It's October and we are well into the nippy fall weather under a plump harvest moon. This morning I harvested more of my yellow pear tomatoes and the pinkish ones with low acidity which Jean thinks are an Amish variety. My sunflowers have been decimated by a squirrel. My son and I watched it sitting on the high fence chowing down on the seeds and she was so fat it looked liked she had swallowed a small bowling ball. She knocked down some of my taller Earthwalker plants so I cut off the heads and saved them for teaching projects. I'm leaving the remaining beans to get nice and plump for drying and seed-saving. I also cut down some of the fennel umbrels that have matured to dry in the back porch. Our beehives which split in a swarm earlier in the year have now been combined and today they were very active in the mid-morning sun. There are Jerusalem artichokes blooming in our neighbourhood and a few fall flowers here and there, but we are feeding the bees sugar water as well (as a last resort) because they need more stored food for the winter.

Yesterday I went to UBC Farm for the market and to gather more seeds. One of the ag profs was lecturing near the flower patch so I got to hear a few of his anecdotes, which was fun. He was good at answering the student's questions with something like "Well that depends on which context you're working in, and what your purpose is..." He talked about seed-saving as something you do by marking each plant carefully and noting which seeds were gathered from specific plants, or gather open-pollenated seeds willy-nilly as I was. The field pumpkins were as orange as orange can be, and I bought some chai-spice honey from Jane's Bees, which I'm really excited about. I also bought some Mayan beans to make pots of steaming Halloween chilli.

I suppose we will have frost by the end of the month and the wild geese and ducks will have flown over my mom and dad's house in Saskatchewan to warmer climes. (If they haven't been shot down by hunters in camo for Thanksgiving Day tables.) It's interesting that the Mohawk, which is a woodland culture, refer to this as the Poverty Moon when the agricultural first nations moon names refer to putting the harvest away in caches, storing it for the winter. I'm a bit baffled by the Assiniboine terms: Joins Both Sides Moon and Striped Gopher Looks Back Moon. The terms of October seem cloaked in a deep mystery, holding the earth's secrets a little bit closer as darkness falls on the land. Perhaps the most haunting is the Kiowa October moon: Wait Until I Come, suggesting a reunion after a long hunting or fishing trip. I am comforted by the Dakota tasks of October under a moon when quilling and beading is done. I look forward to hibernating and drawing and stitching my way through this winter with mugs of hot chai. In Medieval English, this is the month of The Blood Moon, when the spirit world draws itself close to ours and whispers to our semi-conscious minds as we struggle to wake ourselves in the dark mornings. How will you prepare your body for winter?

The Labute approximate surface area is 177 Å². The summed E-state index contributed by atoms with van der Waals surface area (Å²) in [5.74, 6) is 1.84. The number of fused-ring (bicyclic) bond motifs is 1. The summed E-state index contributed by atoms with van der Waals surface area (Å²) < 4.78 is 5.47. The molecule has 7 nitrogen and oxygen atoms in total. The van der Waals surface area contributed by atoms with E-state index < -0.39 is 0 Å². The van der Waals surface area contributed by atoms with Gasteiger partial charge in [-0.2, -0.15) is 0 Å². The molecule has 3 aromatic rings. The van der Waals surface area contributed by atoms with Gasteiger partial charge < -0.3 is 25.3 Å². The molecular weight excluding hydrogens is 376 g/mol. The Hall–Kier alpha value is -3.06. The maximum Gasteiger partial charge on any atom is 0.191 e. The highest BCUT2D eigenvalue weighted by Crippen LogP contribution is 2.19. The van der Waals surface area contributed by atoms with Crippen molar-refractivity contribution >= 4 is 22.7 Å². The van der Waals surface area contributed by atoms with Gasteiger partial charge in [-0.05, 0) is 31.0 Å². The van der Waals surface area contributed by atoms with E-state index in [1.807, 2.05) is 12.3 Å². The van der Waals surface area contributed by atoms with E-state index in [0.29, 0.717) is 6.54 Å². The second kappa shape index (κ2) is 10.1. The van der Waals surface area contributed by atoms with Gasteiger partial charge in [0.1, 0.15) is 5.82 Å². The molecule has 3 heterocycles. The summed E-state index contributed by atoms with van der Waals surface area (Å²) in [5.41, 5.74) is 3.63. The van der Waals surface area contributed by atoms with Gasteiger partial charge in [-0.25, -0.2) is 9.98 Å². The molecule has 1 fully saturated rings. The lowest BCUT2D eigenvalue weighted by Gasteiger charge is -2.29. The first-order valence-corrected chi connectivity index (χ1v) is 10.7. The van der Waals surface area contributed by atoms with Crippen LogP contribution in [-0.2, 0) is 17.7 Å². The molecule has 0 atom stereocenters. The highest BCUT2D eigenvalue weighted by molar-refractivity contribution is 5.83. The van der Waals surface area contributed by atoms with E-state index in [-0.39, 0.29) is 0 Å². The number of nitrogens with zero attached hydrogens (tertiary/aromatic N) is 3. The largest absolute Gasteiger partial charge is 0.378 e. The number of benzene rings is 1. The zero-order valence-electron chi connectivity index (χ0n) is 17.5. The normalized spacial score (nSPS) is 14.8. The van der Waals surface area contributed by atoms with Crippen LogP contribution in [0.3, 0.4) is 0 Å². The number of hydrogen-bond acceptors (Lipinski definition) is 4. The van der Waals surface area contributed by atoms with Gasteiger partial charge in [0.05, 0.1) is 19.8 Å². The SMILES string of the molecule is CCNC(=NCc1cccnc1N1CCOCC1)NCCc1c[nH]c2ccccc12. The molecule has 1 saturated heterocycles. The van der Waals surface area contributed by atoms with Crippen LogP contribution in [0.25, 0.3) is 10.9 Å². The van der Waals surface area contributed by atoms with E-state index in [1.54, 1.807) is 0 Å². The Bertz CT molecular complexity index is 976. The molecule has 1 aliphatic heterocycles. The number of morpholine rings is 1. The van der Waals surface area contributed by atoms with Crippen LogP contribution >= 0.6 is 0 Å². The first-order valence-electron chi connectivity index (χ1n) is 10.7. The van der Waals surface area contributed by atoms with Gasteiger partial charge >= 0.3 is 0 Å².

Northern Arapaho, Abenaki (northeast, Maine): Leaf Falling Moon

Anishnaabe, Algonquin (Northeast to the Great Lakes): white frost on the grass and the ground

Apache (southern plains): time when the corn is taken in

Assiniboine (northern plains): Joins Both Sides Moon or Striped Gopher looks Back Moon

Cherokee (East Coast, Carolinas): Harvest Moon

Cheyenne (Great Plains): Moon when the Water Begins to Freeze on the Edge of the Streams

Cree (Northern Plains, Canada): The Moon the Birds Fly South

Dakota (Plains): Moon When Quilling and Beading is Done

Haidi (Alaska): Bears hibernate

Hopi (Southwest, Arizona): Month of Long Hair and Month of Harvesting

Kalapuya (Pacific Northwest, Oregon): Atchalankuaik - start getting sagittair roots

Kiowa: Early October--Ten Colds Moon; Late October: Wait Until I Come

Mohawk (Eastern Woodlands): Poverty

Ponca (Southern Plains): Moon when they store food in Caches

Potawatomi (Great Lakes): Month of the First Frost

Shawnee (Midwest, Ohio, Pennsylvania): Wilted Moon

Sioux (Great Plains, Dakotas, Nebraska): Changing Seasons

I am indebted to this web site from the Western Washington University Planetarium for helping me with placing the tribes referred to here.

ETA: This resource was actually created  by Phil Konstantin who allowed the Plantarium to use it with his permission: